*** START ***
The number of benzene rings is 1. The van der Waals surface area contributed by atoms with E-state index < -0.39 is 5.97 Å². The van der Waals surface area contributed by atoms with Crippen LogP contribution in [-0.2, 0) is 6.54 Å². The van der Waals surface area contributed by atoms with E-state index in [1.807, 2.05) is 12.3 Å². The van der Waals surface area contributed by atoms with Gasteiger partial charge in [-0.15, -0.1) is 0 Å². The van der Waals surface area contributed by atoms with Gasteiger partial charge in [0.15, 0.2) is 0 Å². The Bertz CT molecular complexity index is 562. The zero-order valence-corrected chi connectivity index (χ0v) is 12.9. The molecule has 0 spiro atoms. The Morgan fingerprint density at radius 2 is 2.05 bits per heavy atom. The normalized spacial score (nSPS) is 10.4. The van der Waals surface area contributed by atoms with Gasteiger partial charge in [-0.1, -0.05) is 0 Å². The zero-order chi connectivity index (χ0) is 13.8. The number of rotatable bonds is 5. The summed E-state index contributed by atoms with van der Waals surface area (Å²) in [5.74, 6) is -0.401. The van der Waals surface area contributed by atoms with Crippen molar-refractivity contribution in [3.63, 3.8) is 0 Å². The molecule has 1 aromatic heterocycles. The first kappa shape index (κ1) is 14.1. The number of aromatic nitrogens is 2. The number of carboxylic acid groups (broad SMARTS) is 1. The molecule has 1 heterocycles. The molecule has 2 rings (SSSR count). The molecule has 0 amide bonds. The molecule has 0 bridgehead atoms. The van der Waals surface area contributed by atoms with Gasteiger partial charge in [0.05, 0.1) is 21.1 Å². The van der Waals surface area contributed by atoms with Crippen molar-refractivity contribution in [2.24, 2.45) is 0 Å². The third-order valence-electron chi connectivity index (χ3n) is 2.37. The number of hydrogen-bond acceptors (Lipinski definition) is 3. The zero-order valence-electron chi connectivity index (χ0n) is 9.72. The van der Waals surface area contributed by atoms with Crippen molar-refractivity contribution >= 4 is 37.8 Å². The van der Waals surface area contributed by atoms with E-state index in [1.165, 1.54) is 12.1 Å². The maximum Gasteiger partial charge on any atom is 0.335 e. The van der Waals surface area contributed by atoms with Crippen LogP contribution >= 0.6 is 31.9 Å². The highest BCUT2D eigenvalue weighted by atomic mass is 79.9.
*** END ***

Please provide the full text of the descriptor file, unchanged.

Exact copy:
The number of benzene rings is 1. The van der Waals surface area contributed by atoms with E-state index < -0.39 is 5.97 Å². The van der Waals surface area contributed by atoms with Crippen LogP contribution in [-0.2, 0) is 6.54 Å². The van der Waals surface area contributed by atoms with E-state index in [1.807, 2.05) is 12.3 Å². The van der Waals surface area contributed by atoms with Gasteiger partial charge in [-0.15, -0.1) is 0 Å². The van der Waals surface area contributed by atoms with Gasteiger partial charge in [0.15, 0.2) is 0 Å². The Bertz CT molecular complexity index is 562. The zero-order valence-corrected chi connectivity index (χ0v) is 12.9. The molecule has 0 spiro atoms. The Morgan fingerprint density at radius 2 is 2.05 bits per heavy atom. The normalized spacial score (nSPS) is 10.4. The van der Waals surface area contributed by atoms with Gasteiger partial charge in [-0.1, -0.05) is 0 Å². The zero-order chi connectivity index (χ0) is 13.8. The number of rotatable bonds is 5. The summed E-state index contributed by atoms with van der Waals surface area (Å²) in [5.74, 6) is -0.401. The van der Waals surface area contributed by atoms with Crippen molar-refractivity contribution in [3.63, 3.8) is 0 Å². The molecule has 1 aromatic heterocycles. The first kappa shape index (κ1) is 14.1. The number of aromatic nitrogens is 2. The number of carboxylic acid groups (broad SMARTS) is 1. The molecule has 1 heterocycles. The molecule has 2 rings (SSSR count). The molecule has 0 amide bonds. The molecule has 0 bridgehead atoms. The van der Waals surface area contributed by atoms with Gasteiger partial charge in [0.05, 0.1) is 21.1 Å². The van der Waals surface area contributed by atoms with Crippen molar-refractivity contribution in [2.24, 2.45) is 0 Å². The third-order valence-electron chi connectivity index (χ3n) is 2.37. The number of hydrogen-bond acceptors (Lipinski definition) is 3. The zero-order valence-electron chi connectivity index (χ0n) is 9.72. The van der Waals surface area contributed by atoms with Crippen molar-refractivity contribution >= 4 is 37.8 Å². The van der Waals surface area contributed by atoms with E-state index in [1.165, 1.54) is 12.1 Å². The maximum Gasteiger partial charge on any atom is 0.335 e. The van der Waals surface area contributed by atoms with Crippen LogP contribution >= 0.6 is 31.9 Å². The highest BCUT2D eigenvalue weighted by atomic mass is 79.9.